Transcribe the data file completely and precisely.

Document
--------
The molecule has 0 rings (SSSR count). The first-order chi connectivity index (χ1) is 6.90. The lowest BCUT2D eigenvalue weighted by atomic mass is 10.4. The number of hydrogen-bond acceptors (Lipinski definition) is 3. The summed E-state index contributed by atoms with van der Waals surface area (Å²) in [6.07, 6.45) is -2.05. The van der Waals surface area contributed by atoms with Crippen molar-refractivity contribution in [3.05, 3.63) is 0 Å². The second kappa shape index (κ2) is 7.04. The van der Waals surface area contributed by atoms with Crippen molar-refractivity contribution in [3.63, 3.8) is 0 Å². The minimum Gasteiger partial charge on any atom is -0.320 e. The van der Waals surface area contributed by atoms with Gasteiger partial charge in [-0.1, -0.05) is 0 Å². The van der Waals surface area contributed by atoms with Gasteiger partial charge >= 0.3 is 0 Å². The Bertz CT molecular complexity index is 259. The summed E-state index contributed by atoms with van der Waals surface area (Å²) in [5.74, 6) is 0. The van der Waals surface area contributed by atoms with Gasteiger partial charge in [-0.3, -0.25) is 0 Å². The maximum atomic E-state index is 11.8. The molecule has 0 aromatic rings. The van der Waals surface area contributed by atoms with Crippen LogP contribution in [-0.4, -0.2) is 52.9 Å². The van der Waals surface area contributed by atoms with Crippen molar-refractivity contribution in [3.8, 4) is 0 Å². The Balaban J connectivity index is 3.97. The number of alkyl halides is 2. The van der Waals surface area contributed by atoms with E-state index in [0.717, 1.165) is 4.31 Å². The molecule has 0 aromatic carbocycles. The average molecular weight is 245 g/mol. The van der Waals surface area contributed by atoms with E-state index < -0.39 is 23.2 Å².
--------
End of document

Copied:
The molecule has 0 rings (SSSR count). The first-order chi connectivity index (χ1) is 6.90. The lowest BCUT2D eigenvalue weighted by atomic mass is 10.4. The number of hydrogen-bond acceptors (Lipinski definition) is 3. The summed E-state index contributed by atoms with van der Waals surface area (Å²) in [6.07, 6.45) is -2.05. The van der Waals surface area contributed by atoms with Crippen molar-refractivity contribution in [3.05, 3.63) is 0 Å². The second kappa shape index (κ2) is 7.04. The van der Waals surface area contributed by atoms with Crippen molar-refractivity contribution in [3.63, 3.8) is 0 Å². The minimum Gasteiger partial charge on any atom is -0.320 e. The van der Waals surface area contributed by atoms with Gasteiger partial charge in [-0.1, -0.05) is 0 Å². The van der Waals surface area contributed by atoms with Gasteiger partial charge >= 0.3 is 0 Å². The Bertz CT molecular complexity index is 259. The summed E-state index contributed by atoms with van der Waals surface area (Å²) in [5.74, 6) is 0. The van der Waals surface area contributed by atoms with Gasteiger partial charge in [-0.3, -0.25) is 0 Å². The maximum atomic E-state index is 11.8. The molecule has 0 aromatic rings. The van der Waals surface area contributed by atoms with Crippen LogP contribution in [-0.4, -0.2) is 52.9 Å². The van der Waals surface area contributed by atoms with Crippen molar-refractivity contribution in [3.8, 4) is 0 Å². The Balaban J connectivity index is 3.97. The number of alkyl halides is 2. The van der Waals surface area contributed by atoms with E-state index in [0.717, 1.165) is 4.31 Å². The molecule has 0 aromatic carbocycles. The average molecular weight is 245 g/mol. The van der Waals surface area contributed by atoms with E-state index < -0.39 is 23.2 Å².